October 28, 2022

How NYC DOB’s Recently Proposed Rules Could Impact Local Law 97 Compliance





What Building Owners Need to Know

On October 6, 2022, NYC Department of Buildings (DOB) proposed draft rules that address and clarify some of the many anxiety-inducing issues left open by the passage of Local Law 97 three years ago. While there is still much to be ironed-out, the DOB’s latest proposed draft rules provide building owners with some much-needed clarity regarding their ability to comply with the greenhouse gas (GHG) emissions reduction requirements imposed under Local Law 97.

Beginning in 2024, Local law 97 will impose strict yearly GHG emission limits on large to mid-sized buildings covered under the law. When exceeded, building owners may be subject to penalties of $268 for every metric ton of GHG emissions over the limit that year. Causing even more concern amongst building owners is that in 2030, the GHG emissions limits imposed under Local Law 97 are set to decrease while the penalties imposed for exceeding such limits are set to increase.

The proposed DOB draft rules, however, address a number of issues related to a building owner’s compliance with Local Law 97, including: establishing requirements for reporting building emissions; setting GHG emission limits for future compliance periods; assigning GHG coefficients for energy sources that were not contemplated by Local Law 97; confirming that a building owner’s good faith efforts, along with other mitigating factors, may be considered in determining penalties for non-compliance; clarifying and refining the process for a number of required calculations; creating an exemption for energy consumed in connection with the charging of electric vehicles; providing an allowance for building owners who purchase off-site solar energy; and delineating reporting requirements for mid-year changes in building status.

Most notable, however, are the DOB’s proposed rules expanding Local Law 97’s available occupancy use groups from 10 to 61, setting the GHG coefficient for utility electricity during the 2030-2034 compliance period and establishing limits on the use of Renewable Energy Credits (“Credits”) as an alternative means of compliance.

In expanding Local Law 97’s available occupancy use groups from 10 to 61 by including all Energy Star use groups, the proposed draft rules will help create more particularized GHG emissions limits for building owners. The occupancy use groups are used as factors in calculating the overall GHG emissions limit for a particular building under Local Law 97. This means that the GHG emissions limit for a particular building is dependent, in part, on which occupancy use group that building is assigned. Currently, Local Law 97 only includes 10 occupancy use groups. This can lead to a scenario where building owners, with varying building uses and disparate energy demands, are bunched together into the same occupancy use group for the purpose of determining one’s GHG emissions limit. By accounting for 61 variations rather then 10, the DOB’s proposed draft rules refine the calculations used for setting emission limits for each building in a way that is more tailored to its actual uses and energy needs.

Another impactful element of the DOB’s proposed draft rules is its proposed GHG coefficient for utility electricity in the 2030-2034 compliance period. Generally, a building’s GHG emissions are calculated by multiplying the amount of energy used in the building by the GHG coefficient assigned to each source of energy. Because utility electricity tends to make up the largest source of energy for most buildings, the GHG coefficient assigned to utility electricity will likely be the biggest factor in determining a buildings emissions, and thus, its ability to comply with its GHG emissions limit. The DOB’s draft rules propose a 50% reduction in the GHG coefficient for utility electricity during the 2030-2034 compliance period from what is set for the 2024-2029 compliance period under Local Law 97. This significant reduction should aid building owners in maintaining compliance with their 2030-2034 GHG emissions limits without the need for significant investment.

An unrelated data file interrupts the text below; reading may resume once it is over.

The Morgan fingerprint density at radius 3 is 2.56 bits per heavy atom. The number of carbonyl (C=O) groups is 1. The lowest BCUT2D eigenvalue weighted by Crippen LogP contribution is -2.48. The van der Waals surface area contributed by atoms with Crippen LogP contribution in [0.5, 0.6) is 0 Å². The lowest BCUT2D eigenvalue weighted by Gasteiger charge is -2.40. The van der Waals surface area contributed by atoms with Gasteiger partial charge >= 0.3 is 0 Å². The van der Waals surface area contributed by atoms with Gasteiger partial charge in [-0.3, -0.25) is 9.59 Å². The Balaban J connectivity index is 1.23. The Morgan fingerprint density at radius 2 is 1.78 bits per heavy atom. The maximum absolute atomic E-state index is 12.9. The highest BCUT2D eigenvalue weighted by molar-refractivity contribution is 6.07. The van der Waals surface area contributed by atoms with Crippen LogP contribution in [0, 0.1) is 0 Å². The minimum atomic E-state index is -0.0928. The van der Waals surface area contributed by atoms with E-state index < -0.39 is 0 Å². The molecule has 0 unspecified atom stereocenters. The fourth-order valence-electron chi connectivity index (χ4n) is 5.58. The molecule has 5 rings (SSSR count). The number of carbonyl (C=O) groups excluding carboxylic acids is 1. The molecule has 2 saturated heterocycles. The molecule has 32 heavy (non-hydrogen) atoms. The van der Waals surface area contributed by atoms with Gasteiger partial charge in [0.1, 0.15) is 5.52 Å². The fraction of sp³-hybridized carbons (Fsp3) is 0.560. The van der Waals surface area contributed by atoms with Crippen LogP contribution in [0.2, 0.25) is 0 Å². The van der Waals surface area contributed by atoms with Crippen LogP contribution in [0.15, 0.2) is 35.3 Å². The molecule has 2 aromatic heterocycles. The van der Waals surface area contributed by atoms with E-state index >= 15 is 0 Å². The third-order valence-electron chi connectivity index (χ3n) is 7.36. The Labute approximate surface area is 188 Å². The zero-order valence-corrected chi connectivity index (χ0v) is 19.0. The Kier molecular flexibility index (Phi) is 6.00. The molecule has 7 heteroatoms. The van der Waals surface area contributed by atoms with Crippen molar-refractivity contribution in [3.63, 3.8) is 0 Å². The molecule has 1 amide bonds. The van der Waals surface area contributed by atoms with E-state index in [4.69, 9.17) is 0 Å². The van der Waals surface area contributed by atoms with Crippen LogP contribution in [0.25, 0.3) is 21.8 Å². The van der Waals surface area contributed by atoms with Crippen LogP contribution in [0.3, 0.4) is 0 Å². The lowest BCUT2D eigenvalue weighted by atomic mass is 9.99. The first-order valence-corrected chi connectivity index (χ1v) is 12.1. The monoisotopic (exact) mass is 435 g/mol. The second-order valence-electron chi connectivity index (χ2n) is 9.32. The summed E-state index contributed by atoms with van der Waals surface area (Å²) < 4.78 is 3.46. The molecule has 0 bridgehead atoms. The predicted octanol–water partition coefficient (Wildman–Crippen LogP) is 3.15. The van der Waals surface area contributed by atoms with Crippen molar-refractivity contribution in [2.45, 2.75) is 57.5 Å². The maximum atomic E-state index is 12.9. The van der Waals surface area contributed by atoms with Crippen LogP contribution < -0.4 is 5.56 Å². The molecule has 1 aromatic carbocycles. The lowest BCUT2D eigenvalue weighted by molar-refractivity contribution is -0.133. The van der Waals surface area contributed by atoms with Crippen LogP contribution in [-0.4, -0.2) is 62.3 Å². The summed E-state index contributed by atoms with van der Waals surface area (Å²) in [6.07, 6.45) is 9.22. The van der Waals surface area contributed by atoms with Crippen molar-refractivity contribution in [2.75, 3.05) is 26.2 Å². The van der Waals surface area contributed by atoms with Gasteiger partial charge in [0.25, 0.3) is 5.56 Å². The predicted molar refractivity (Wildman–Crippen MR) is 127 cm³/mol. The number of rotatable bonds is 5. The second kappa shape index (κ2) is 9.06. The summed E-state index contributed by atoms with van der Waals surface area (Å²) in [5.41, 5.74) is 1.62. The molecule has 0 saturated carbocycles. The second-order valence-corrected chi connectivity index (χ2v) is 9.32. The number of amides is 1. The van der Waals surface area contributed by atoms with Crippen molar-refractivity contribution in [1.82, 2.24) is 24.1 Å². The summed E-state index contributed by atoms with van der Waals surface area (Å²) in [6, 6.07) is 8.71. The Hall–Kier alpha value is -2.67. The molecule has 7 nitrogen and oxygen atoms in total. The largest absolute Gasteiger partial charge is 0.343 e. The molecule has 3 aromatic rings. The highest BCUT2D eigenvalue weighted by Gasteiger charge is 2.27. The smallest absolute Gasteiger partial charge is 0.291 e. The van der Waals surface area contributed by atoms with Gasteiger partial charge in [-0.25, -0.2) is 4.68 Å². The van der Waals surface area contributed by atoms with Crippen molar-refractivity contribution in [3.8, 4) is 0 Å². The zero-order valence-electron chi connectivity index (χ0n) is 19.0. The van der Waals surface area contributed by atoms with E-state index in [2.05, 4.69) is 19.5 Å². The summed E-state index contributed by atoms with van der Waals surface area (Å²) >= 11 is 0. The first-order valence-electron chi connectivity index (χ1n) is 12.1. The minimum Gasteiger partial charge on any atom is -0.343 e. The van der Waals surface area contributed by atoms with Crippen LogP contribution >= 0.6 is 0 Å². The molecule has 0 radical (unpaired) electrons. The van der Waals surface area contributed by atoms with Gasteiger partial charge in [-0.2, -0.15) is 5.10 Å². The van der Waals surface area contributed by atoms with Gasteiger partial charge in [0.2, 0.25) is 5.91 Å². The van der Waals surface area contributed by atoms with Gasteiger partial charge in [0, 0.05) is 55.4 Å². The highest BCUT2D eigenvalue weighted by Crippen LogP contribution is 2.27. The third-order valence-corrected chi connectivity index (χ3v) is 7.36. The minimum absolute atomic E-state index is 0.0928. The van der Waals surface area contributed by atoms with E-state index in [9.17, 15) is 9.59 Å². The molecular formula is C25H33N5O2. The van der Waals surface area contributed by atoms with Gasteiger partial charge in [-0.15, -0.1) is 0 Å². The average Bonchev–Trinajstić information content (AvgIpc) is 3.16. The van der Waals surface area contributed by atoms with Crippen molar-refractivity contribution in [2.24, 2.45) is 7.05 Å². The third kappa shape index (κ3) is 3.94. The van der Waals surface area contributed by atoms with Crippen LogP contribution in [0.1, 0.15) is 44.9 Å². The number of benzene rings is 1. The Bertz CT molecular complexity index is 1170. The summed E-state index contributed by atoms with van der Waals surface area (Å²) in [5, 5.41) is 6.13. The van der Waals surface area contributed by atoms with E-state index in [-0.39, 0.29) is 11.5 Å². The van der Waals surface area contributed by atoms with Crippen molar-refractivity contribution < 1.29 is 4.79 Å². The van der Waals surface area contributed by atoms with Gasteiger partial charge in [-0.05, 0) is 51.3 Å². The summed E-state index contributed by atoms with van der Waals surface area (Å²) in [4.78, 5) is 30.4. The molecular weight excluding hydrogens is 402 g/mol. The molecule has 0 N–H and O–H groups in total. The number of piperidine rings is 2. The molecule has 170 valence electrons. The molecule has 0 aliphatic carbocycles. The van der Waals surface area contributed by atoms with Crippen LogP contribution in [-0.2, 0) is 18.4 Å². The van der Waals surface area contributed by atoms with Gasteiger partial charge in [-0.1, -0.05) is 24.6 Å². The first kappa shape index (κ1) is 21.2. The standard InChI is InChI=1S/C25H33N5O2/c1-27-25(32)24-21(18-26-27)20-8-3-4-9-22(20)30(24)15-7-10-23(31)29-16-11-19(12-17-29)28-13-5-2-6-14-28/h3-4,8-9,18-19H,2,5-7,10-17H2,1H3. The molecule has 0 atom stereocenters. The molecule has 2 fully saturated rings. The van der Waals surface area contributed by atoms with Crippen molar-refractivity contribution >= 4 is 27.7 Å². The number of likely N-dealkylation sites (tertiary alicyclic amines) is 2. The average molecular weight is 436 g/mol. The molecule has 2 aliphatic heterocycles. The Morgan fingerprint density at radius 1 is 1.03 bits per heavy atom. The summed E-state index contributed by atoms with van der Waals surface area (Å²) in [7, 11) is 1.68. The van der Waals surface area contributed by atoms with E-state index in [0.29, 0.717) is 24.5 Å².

The DOB’s draft rules have also proposed additional limits on a building owner’s ability to use Credits as an alternative means of compliance with Local Law 97’s emission limits. Currently, Local Law 97 allows building owners to purchase Credits to offset their GHG emissions without limit on the number that could be used. The only requirement is that the Credits must relate to renewable energy that is directly added to NYC’s electrical grid. The DOB’s proposed draft rules, however, would create an additional restriction on the use of Credits by requiring that Credits only be used by building owners to offset emissions that come from the use of NYC’s electrical grid. As such, those emissions stemming from on-site fuel consumption, for example, would not be able to be offset using Credits. While the intention behind the proposed rule is to incentivize building owners to spend money on energy efficiency retrofits by limiting their ability to use offsets, utility electricity tends to make up a large share of most building’s total energy usage. As such, the proposed limitations on the use of Credits should not significantly alter building owners’ ability to comply with the emission limits set under Local Law 97 in the absence of such improvements. Nor is it expected to significantly alter building owners’ use of, or desire for, Credits.

The DOB will be holding an online, public hearing to solicit feedback on the proposed draft rules on November 14th, 2022, at 11 a.m. and will be accepting comments from the public on an on-going basis until that date.

Shearman & Sterling will continue to monitor NYC DOB’s rulemaking activity relating to the implementation of Local Law 97.

Special thanks to extern Brandon Naman for his contribution to this publication.